My Five Favorite Western Animations

You know, I’ve been concentrating a lot on the worlds of anime and video games.  For all my talk about appreciating all sorts of media, I really haven’t been giving any love to other forms for the entirety of this blog’s existence, save for Lucid 9 and Miraculous Ladybug months ago.  That being said, I’d like to spread the love around, this time for the genre least touched on the blog- Western Animation.

Between the Americas and the whole of Europe, we’ve gotten some pretty exceptional series.  The differences between Western and Asian animations are rather clear, Western cartoons far more often gearing towards comedy and adventure, rather than lasting emotional value and artistic strength.  However, as the years have gone on, some truly wonderful pieces of animation have emerged that have proven to exemplify the best the medium can offer.  For this list, I’ll be listing off five of my personal favorite Western Animations.  This is almost entirely by personal preference, but generally speaking, a combination of technical quality, story telling, and characterization is what separates each entry from the rest.  With that out of the way, let’s get started!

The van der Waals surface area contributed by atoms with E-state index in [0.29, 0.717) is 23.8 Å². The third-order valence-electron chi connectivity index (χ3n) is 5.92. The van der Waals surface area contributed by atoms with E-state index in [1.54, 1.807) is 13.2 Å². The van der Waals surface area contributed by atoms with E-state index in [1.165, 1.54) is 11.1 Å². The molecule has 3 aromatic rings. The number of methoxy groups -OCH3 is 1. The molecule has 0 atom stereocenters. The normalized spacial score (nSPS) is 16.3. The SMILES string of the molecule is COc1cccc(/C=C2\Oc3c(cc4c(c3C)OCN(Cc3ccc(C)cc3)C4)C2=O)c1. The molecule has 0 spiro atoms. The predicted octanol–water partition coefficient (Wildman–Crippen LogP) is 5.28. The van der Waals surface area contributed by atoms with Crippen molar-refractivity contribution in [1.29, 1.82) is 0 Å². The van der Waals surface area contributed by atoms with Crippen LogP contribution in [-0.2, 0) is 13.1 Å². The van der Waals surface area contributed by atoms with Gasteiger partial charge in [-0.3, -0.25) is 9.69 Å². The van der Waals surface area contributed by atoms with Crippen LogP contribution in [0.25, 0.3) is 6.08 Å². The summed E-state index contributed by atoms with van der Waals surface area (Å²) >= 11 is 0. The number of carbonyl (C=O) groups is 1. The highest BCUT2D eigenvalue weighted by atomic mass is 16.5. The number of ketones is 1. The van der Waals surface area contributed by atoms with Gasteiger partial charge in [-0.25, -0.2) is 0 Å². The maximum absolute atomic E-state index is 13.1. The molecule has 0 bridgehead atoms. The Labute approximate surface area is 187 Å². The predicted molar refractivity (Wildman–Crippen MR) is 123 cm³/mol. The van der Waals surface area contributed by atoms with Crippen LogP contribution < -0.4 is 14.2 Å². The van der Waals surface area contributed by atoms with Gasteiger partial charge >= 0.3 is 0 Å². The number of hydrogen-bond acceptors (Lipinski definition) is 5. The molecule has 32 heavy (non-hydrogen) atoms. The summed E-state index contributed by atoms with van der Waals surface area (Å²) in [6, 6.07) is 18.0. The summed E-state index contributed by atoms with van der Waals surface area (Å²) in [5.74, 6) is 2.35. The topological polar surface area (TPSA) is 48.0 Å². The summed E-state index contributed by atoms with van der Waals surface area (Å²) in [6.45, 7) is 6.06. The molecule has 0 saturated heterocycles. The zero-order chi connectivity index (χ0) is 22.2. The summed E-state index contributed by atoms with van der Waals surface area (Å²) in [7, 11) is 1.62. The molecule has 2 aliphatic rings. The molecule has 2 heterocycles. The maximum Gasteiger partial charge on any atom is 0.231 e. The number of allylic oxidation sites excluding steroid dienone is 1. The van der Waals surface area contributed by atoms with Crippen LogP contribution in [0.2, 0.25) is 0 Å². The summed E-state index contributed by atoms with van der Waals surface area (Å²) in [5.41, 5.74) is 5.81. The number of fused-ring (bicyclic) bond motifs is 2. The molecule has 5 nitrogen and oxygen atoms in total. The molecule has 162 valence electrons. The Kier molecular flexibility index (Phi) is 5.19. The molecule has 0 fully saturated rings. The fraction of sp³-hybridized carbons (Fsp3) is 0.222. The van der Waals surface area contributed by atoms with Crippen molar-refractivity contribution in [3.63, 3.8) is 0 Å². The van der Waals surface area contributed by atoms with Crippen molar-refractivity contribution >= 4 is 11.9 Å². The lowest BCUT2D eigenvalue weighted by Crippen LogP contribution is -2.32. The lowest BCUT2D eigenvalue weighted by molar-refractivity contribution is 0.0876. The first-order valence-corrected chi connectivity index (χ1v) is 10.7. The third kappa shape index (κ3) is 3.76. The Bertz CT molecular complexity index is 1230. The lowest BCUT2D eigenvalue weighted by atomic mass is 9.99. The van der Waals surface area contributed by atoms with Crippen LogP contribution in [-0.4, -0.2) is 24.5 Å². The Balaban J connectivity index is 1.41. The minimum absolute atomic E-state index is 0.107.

5. Teen Titansteen titans.jpeg

This Cartoon Network show from the early 2000s was one of many enjoyable TV shows to watch in my youth.  Between this, Danny Phantom, Samurai Jack, and more, I was plenty happy with what I was watching, to say the least.  However, a decade after the series conclusion, I have to say that Teen Titans was the Cartoon Network series that held up the most, at least in my eyes.

Teen Titans, a kids animated show focusing on the comic book group of the same name, was structured similarly to other action-adventure shows of the time.  There’d be individual conflicts in each episode, while slowly leading up to the bigger conflicts that were the main focus of the season as a whole.  However, what separated Teen Titans from other series at the time was its ability to characterize the main cast extremely well, as well as its willingness to explore rather tough topics, ranging from dealing with PTSD, to confronting racism head on.